No Board Certification is available in Transplant Surgery, but ASTS accreditation is required. ASTS accreditation is available upon completion of an ASTS-approved program after the individual has been in practice as a Transplant Surgeon for a year. Currently, no formal re-certification requirements are necessary for Transplant Surgery. However, transplant surgeons are expected to keep their general surgery certification current.

Grant Funding and Research Fellowships

A number of awards are available through industry and societies. Local, regional and national societies (see Membership section) may offer more opportunities. The following are some potential sources of funding:

Medical Students

Medical Students interested in Transplant Surgery should try to identify a mentor early in their careers. For students interested in a formal research experience, there may be institutional or departmental funds to support a research project.


Again, it is important to identify a mentor in the Transplant community as early as possible. The mentor should assist with introduction to relevant societies, choice of Fellowship programs, research projects, and letters of recommendation. Often there is a good opportunity for research at the Resident’s institution. Other possibilities for additional funding are:

Award Eligibility Years Amt Per Year
ASTS – Roche Laboratories Surgical Scientist Scholarship: 2 recipients per year Surgical Resident PGY 3 2 $35,000
ASTS – NKF/ASTS Folkert Belzer MD Research Award:
1 Recipient
Surgical Resident PGY 3 2 $35,000


Transplant Fellow

Usually a Program Director will have some projects already fully funded and suitable for a short period of research.

Award Eligibility Years Amt Per Year
ASTS-Novartis Fellowship in Transplantation Qualified surgeon who will have completed an approved ACGME residency program or its foreign equivalent in a major surgical discipline by annual deadline. 2 $42,500



Individual institutions may offer research funding for junior faculty as part of a recruitment package. This information is generally available from the Department Chair or Dean of the Medical School.

Award Eligibility Years Amt Per Year
ASTS – Fujisawa,USA Faculty Development Award: 1 recipient Junior Faculty Member – 0-3 Years Post Fellowship 2 $35,000
ASTS – Mid Level Faculty Research Award Assistant or Associate Professor and Attendant Appointment 2 $35,000
Roche Presidential Travel Award: 2 recipients per year Investigator – 42 years of age or younger 1 $10,000
ASTS Collaborative Scientist Research Award ASTS Member and collaborating scientist (member or non-member) 2 $42,500


Membership in Transplant Societies

Local and regional Transplant Surgery Societies offer open membership and provide opportunities for education or networking. The local Organ Procurement Organization (OPO, http://www.aopo.org/aopo/)3 is often a good place to begin. Several national societies are listed below under references. Full membership details are available on their Web pages. Membership criteria vary by organization, but almost anyone can attend the annual clinical meetings.

ASTS (American Society Of Transplant Surgeons)

Membership is open to Surgeons, Physicians, and Non-Physician Scientists actively engaged in transplantation. Full membership requires certification by American Boards and training in an approved program. In certain instances, upon recommendation of the Membership Committee with the approval of the Council, membership may be granted for equivalent experience. Surgeon members should have current active involvement as a Staff Member of a Clinical Transplant Team for at least six months, and the applicant should have a minimum of three publications in peer-reviewed journals in the field of Transplantation or Immunology to include primary authorship of at least one article. Members must make available, if requested, their patient records to a review body of the Society for ethical reasons. Other categories of membership are available for trainees, and anyone interested in transplantation can attend the Annual Meetings.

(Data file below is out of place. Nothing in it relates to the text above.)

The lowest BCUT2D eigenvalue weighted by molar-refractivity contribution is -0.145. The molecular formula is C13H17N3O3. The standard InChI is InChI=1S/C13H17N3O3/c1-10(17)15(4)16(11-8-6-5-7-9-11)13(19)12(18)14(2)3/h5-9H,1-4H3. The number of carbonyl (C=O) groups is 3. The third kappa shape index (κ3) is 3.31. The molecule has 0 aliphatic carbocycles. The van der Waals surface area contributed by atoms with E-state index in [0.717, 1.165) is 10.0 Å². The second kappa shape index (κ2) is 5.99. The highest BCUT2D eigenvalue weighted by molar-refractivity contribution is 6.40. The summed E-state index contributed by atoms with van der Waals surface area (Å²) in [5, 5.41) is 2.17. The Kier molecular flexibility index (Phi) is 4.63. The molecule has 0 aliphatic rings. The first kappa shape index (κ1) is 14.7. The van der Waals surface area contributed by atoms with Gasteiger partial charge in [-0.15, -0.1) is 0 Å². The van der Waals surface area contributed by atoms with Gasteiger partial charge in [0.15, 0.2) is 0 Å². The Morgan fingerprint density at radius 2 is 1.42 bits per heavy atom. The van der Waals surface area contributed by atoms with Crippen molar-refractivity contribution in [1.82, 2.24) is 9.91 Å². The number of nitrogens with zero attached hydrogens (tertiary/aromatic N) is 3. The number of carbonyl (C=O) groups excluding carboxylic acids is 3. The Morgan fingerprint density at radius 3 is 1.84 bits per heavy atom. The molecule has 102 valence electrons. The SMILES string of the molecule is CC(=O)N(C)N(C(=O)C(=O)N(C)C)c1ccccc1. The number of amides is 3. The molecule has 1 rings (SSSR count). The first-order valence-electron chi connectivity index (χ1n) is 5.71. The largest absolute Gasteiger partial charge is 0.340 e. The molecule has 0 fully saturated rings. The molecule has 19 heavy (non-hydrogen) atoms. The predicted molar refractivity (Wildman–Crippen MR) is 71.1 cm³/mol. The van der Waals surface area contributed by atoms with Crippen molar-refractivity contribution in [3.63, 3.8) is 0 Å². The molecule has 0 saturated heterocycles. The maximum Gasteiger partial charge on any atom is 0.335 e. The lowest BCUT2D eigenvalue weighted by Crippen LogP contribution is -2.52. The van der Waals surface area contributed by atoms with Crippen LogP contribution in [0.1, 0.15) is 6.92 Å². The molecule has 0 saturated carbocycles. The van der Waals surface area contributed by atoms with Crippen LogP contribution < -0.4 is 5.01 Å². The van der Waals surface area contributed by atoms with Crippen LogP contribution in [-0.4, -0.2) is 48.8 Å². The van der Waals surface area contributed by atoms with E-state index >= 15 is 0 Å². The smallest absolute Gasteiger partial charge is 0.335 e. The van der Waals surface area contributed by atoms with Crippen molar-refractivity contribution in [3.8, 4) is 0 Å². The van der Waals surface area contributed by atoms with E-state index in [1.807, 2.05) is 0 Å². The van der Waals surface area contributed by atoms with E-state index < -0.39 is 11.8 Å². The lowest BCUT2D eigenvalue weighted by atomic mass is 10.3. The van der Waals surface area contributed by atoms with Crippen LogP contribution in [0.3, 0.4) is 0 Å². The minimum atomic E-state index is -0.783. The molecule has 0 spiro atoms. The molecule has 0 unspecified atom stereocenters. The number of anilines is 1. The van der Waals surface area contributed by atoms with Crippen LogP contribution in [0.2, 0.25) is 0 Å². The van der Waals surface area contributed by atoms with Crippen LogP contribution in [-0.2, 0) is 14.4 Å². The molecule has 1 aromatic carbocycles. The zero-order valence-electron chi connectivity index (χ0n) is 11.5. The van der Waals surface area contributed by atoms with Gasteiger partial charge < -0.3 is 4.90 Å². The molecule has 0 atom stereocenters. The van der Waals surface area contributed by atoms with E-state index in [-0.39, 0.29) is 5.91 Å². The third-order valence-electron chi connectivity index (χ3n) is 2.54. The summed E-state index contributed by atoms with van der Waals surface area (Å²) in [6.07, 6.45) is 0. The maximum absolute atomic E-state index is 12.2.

1. National Resident Matching Program
2501 M Street, NW, Suite 1
Washington, DC 20037-1307
http://www.nrmp.org/res_match/index.html (residency)
http://www.nrmp.org/fellow/index.html (fellowship)

2. American Society Transplant Surgeons (ASTS)
1020 North Fairfax Street, Suite 200
Alexandria, VA 22314

3. Association of Organ Procurement Organizations (AOPO)
1364 Beverly Road, Suite 100
McLean, VA 22101

4. International Liver Transplantation Society (ILTS)
17000 Commerce Parkway, Suite C
Mt. Laurel, NJ 08054

5. American Association for the Study of Liver Disease (AASLD)
1729 King Street, Suite 200
Alexandria, VA 22314-2720

6. Surgical Infection Society (SIS)
Dr. William G. Cheadle, MD
SIS, Membership Chairman
Department of Surgery
University of Louisville
Louisville, KY 40292

7. American Society of Transplantation (AST formerly ASTP)
17000 Commerce Parkway, Suite C
Mt. Laurel NJ 08054

8. United Network for Organ Sharing (UNOS)
1100 Boulders Parkway, Suite 500
P.O. Box 13770
Richmond, VA 23225-8770

9. National Kidney Foundation (NKF)
30 East 33rd Street, Suite 100
New York, NY 10016

10. International Pancreas Transplant Registry (IPTR)
University of Minnesota
Department of Surgery
Mayo Mail Code 280
20 Delaware Street SE
Minneapolis, MN 55455-0392

11. International Islet Transplant Registry (ITR)
International Office:
Mathias D. Brendel, MD
Third Medical Department
University Hospital Giessen
D-35385 Giessen

North American Office:
Bernhard J. Hering, MD
Department of Surgery
University of Minnesota
Mayo Mail Code 280
420 Delaware Street SE
Minneapolis, MN 55455-0392

12. The Cell Transplant Society
c/o Cognizant Communications Corp.
3 Hartsdale Road
Elmsford, NY 10523

Author: Hilary Sanfey MB FACS FRCSI
Associate Professor
Transplant Division
University of Virginia Health System
Charlottesville, VA

Link to descriptions in other gen surg subspeciaties: